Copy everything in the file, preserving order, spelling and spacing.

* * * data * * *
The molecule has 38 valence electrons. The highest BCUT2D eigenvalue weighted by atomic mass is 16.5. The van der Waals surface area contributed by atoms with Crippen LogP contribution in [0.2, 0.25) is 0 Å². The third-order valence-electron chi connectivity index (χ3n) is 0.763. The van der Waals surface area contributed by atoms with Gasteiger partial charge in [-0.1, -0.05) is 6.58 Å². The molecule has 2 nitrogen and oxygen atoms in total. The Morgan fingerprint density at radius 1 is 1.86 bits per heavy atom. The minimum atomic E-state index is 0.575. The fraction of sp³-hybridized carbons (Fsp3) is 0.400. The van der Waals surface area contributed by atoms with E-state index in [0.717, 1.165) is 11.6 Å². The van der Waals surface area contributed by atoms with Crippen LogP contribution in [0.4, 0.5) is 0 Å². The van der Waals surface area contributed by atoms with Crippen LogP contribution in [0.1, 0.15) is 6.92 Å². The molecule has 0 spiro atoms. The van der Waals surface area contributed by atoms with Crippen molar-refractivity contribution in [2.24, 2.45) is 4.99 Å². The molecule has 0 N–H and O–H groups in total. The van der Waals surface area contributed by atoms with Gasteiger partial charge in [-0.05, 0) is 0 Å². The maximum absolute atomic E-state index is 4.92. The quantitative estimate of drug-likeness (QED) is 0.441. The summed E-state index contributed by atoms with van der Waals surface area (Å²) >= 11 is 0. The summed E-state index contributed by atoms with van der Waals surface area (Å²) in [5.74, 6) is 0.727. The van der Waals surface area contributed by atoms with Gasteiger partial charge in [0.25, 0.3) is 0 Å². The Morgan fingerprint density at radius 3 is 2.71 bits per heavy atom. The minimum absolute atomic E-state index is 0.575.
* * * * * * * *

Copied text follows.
The molecule has 38 valence electrons. The highest BCUT2D eigenvalue weighted by atomic mass is 16.5. The van der Waals surface area contributed by atoms with Crippen LogP contribution in [0.2, 0.25) is 0 Å². The third-order valence-electron chi connectivity index (χ3n) is 0.763. The van der Waals surface area contributed by atoms with Gasteiger partial charge in [-0.1, -0.05) is 6.58 Å². The molecule has 2 nitrogen and oxygen atoms in total. The Morgan fingerprint density at radius 1 is 1.86 bits per heavy atom. The minimum atomic E-state index is 0.575. The fraction of sp³-hybridized carbons (Fsp3) is 0.400. The van der Waals surface area contributed by atoms with E-state index in [0.717, 1.165) is 11.6 Å². The van der Waals surface area contributed by atoms with Crippen LogP contribution in [0.4, 0.5) is 0 Å². The van der Waals surface area contributed by atoms with Crippen LogP contribution in [0.1, 0.15) is 6.92 Å². The molecule has 0 spiro atoms. The van der Waals surface area contributed by atoms with Crippen molar-refractivity contribution in [2.24, 2.45) is 4.99 Å². The molecule has 0 N–H and O–H groups in total. The van der Waals surface area contributed by atoms with Gasteiger partial charge in [-0.05, 0) is 0 Å². The maximum absolute atomic E-state index is 4.92. The quantitative estimate of drug-likeness (QED) is 0.441. The summed E-state index contributed by atoms with van der Waals surface area (Å²) >= 11 is 0. The summed E-state index contributed by atoms with van der Waals surface area (Å²) in [5.74, 6) is 0.727. The van der Waals surface area contributed by atoms with Gasteiger partial charge in [0.25, 0.3) is 0 Å². The Morgan fingerprint density at radius 3 is 2.71 bits per heavy atom. The minimum absolute atomic E-state index is 0.575.